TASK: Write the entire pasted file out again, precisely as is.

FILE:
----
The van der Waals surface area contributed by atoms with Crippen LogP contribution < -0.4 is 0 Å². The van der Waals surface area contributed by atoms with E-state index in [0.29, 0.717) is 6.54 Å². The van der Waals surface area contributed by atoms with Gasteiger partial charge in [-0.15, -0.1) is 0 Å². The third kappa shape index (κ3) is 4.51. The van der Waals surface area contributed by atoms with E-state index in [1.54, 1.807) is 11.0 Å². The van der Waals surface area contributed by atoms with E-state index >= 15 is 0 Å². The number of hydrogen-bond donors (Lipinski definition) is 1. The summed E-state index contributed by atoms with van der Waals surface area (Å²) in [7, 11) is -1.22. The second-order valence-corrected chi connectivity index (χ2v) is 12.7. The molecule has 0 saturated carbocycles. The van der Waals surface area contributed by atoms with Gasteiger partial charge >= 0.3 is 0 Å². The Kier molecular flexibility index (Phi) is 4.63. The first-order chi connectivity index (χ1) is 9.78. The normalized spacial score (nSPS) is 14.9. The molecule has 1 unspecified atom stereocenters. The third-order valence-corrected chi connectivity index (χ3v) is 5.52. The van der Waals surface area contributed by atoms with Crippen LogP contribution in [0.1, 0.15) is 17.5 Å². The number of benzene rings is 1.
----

The van der Waals surface area contributed by atoms with Crippen LogP contribution < -0.4 is 0 Å². The van der Waals surface area contributed by atoms with E-state index in [0.29, 0.717) is 6.54 Å². The van der Waals surface area contributed by atoms with Gasteiger partial charge in [-0.15, -0.1) is 0 Å². The third kappa shape index (κ3) is 4.51. The van der Waals surface area contributed by atoms with E-state index in [1.54, 1.807) is 11.0 Å². The van der Waals surface area contributed by atoms with E-state index >= 15 is 0 Å². The number of hydrogen-bond donors (Lipinski definition) is 1. The summed E-state index contributed by atoms with van der Waals surface area (Å²) in [7, 11) is -1.22. The second-order valence-corrected chi connectivity index (χ2v) is 12.7. The molecule has 0 saturated carbocycles. The van der Waals surface area contributed by atoms with Gasteiger partial charge >= 0.3 is 0 Å². The Kier molecular flexibility index (Phi) is 4.63. The first-order chi connectivity index (χ1) is 9.78. The normalized spacial score (nSPS) is 14.9. The molecule has 1 unspecified atom stereocenters. The third-order valence-corrected chi connectivity index (χ3v) is 5.52. The van der Waals surface area contributed by atoms with Crippen LogP contribution in [0.1, 0.15) is 17.5 Å². The number of benzene rings is 1.